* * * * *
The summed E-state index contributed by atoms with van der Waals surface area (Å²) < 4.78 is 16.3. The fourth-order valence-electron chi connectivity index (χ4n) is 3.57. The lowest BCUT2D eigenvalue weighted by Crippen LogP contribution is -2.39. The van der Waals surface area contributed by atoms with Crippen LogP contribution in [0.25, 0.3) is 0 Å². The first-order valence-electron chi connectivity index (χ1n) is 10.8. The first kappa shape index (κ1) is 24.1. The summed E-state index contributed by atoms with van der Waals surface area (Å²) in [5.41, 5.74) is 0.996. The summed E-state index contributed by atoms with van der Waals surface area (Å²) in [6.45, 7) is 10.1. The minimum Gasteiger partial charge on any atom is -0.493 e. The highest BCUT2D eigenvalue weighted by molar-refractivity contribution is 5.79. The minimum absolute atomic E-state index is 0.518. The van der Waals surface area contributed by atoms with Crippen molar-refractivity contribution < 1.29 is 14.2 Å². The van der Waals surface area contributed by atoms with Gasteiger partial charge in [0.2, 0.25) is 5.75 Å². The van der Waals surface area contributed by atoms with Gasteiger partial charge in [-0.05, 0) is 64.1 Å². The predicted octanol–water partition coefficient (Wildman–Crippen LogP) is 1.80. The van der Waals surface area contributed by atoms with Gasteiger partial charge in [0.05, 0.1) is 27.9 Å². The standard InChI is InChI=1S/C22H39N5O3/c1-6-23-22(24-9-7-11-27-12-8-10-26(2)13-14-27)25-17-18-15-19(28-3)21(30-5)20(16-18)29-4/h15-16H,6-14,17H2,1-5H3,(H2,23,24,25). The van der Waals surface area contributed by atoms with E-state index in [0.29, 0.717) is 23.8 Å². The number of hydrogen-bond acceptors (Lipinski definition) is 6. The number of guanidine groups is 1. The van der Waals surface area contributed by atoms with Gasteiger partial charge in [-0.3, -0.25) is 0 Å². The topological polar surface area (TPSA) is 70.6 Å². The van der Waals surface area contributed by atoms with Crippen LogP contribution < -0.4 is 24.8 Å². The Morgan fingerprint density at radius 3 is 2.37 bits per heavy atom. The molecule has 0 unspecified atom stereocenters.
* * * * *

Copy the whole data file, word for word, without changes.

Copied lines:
The summed E-state index contributed by atoms with van der Waals surface area (Å²) < 4.78 is 16.3. The fourth-order valence-electron chi connectivity index (χ4n) is 3.57. The lowest BCUT2D eigenvalue weighted by Crippen LogP contribution is -2.39. The van der Waals surface area contributed by atoms with Crippen LogP contribution in [0.25, 0.3) is 0 Å². The first-order valence-electron chi connectivity index (χ1n) is 10.8. The first kappa shape index (κ1) is 24.1. The summed E-state index contributed by atoms with van der Waals surface area (Å²) in [5.41, 5.74) is 0.996. The summed E-state index contributed by atoms with van der Waals surface area (Å²) in [6.45, 7) is 10.1. The minimum Gasteiger partial charge on any atom is -0.493 e. The highest BCUT2D eigenvalue weighted by molar-refractivity contribution is 5.79. The minimum absolute atomic E-state index is 0.518. The van der Waals surface area contributed by atoms with Crippen molar-refractivity contribution < 1.29 is 14.2 Å². The van der Waals surface area contributed by atoms with Gasteiger partial charge in [0.2, 0.25) is 5.75 Å². The van der Waals surface area contributed by atoms with Gasteiger partial charge in [-0.05, 0) is 64.1 Å². The predicted octanol–water partition coefficient (Wildman–Crippen LogP) is 1.80. The van der Waals surface area contributed by atoms with Gasteiger partial charge in [0.05, 0.1) is 27.9 Å². The standard InChI is InChI=1S/C22H39N5O3/c1-6-23-22(24-9-7-11-27-12-8-10-26(2)13-14-27)25-17-18-15-19(28-3)21(30-5)20(16-18)29-4/h15-16H,6-14,17H2,1-5H3,(H2,23,24,25). The van der Waals surface area contributed by atoms with E-state index in [0.29, 0.717) is 23.8 Å². The number of hydrogen-bond acceptors (Lipinski definition) is 6. The number of guanidine groups is 1. The van der Waals surface area contributed by atoms with Gasteiger partial charge in [-0.3, -0.25) is 0 Å². The topological polar surface area (TPSA) is 70.6 Å². The van der Waals surface area contributed by atoms with Crippen LogP contribution < -0.4 is 24.8 Å². The Morgan fingerprint density at radius 3 is 2.37 bits per heavy atom. The molecule has 0 unspecified atom stereocenters.